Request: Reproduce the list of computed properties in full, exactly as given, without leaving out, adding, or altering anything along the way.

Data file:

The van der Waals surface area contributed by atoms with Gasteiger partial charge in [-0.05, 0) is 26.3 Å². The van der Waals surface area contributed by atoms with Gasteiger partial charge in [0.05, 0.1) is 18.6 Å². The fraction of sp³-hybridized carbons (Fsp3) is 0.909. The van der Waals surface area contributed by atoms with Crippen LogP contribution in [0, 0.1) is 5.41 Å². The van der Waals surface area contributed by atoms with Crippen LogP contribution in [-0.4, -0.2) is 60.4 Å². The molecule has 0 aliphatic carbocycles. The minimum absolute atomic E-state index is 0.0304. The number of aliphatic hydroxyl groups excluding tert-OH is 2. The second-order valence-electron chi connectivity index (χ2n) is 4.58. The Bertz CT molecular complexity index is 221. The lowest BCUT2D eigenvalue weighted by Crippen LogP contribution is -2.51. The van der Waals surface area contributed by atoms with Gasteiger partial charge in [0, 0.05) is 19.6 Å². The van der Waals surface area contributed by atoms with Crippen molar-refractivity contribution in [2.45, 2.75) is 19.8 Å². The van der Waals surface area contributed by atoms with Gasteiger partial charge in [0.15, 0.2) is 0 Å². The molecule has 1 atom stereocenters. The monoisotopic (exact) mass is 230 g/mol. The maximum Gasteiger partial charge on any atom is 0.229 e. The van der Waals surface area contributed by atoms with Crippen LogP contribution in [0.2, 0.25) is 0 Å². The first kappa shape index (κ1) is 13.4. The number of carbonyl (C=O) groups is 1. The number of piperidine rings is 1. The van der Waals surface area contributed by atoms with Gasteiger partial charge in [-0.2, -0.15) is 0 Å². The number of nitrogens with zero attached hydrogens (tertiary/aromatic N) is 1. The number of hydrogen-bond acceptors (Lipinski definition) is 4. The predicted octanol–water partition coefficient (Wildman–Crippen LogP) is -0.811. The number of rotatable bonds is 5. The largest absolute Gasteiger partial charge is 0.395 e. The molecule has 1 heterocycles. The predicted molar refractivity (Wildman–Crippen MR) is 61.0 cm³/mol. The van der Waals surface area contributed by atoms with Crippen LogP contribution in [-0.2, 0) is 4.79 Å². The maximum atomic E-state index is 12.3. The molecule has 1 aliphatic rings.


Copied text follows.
The van der Waals surface area contributed by atoms with Gasteiger partial charge in [-0.05, 0) is 26.3 Å². The van der Waals surface area contributed by atoms with Gasteiger partial charge in [0.05, 0.1) is 18.6 Å². The fraction of sp³-hybridized carbons (Fsp3) is 0.909. The van der Waals surface area contributed by atoms with Crippen LogP contribution in [0, 0.1) is 5.41 Å². The van der Waals surface area contributed by atoms with Crippen LogP contribution in [-0.4, -0.2) is 60.4 Å². The molecule has 0 aliphatic carbocycles. The minimum absolute atomic E-state index is 0.0304. The number of aliphatic hydroxyl groups excluding tert-OH is 2. The second-order valence-electron chi connectivity index (χ2n) is 4.58. The Bertz CT molecular complexity index is 221. The lowest BCUT2D eigenvalue weighted by Crippen LogP contribution is -2.51. The van der Waals surface area contributed by atoms with Gasteiger partial charge in [0, 0.05) is 19.6 Å². The van der Waals surface area contributed by atoms with Crippen molar-refractivity contribution in [2.45, 2.75) is 19.8 Å². The van der Waals surface area contributed by atoms with Gasteiger partial charge in [0.15, 0.2) is 0 Å². The molecule has 1 atom stereocenters. The monoisotopic (exact) mass is 230 g/mol. The maximum Gasteiger partial charge on any atom is 0.229 e. The van der Waals surface area contributed by atoms with Crippen LogP contribution in [0.2, 0.25) is 0 Å². The first kappa shape index (κ1) is 13.4. The number of carbonyl (C=O) groups is 1. The number of piperidine rings is 1. The van der Waals surface area contributed by atoms with Gasteiger partial charge in [-0.2, -0.15) is 0 Å². The number of nitrogens with zero attached hydrogens (tertiary/aromatic N) is 1. The number of hydrogen-bond acceptors (Lipinski definition) is 4. The predicted octanol–water partition coefficient (Wildman–Crippen LogP) is -0.811. The number of rotatable bonds is 5. The largest absolute Gasteiger partial charge is 0.395 e. The molecule has 1 heterocycles. The predicted molar refractivity (Wildman–Crippen MR) is 61.0 cm³/mol. The van der Waals surface area contributed by atoms with Crippen LogP contribution in [-0.2, 0) is 4.79 Å². The maximum atomic E-state index is 12.3. The molecule has 1 aliphatic rings.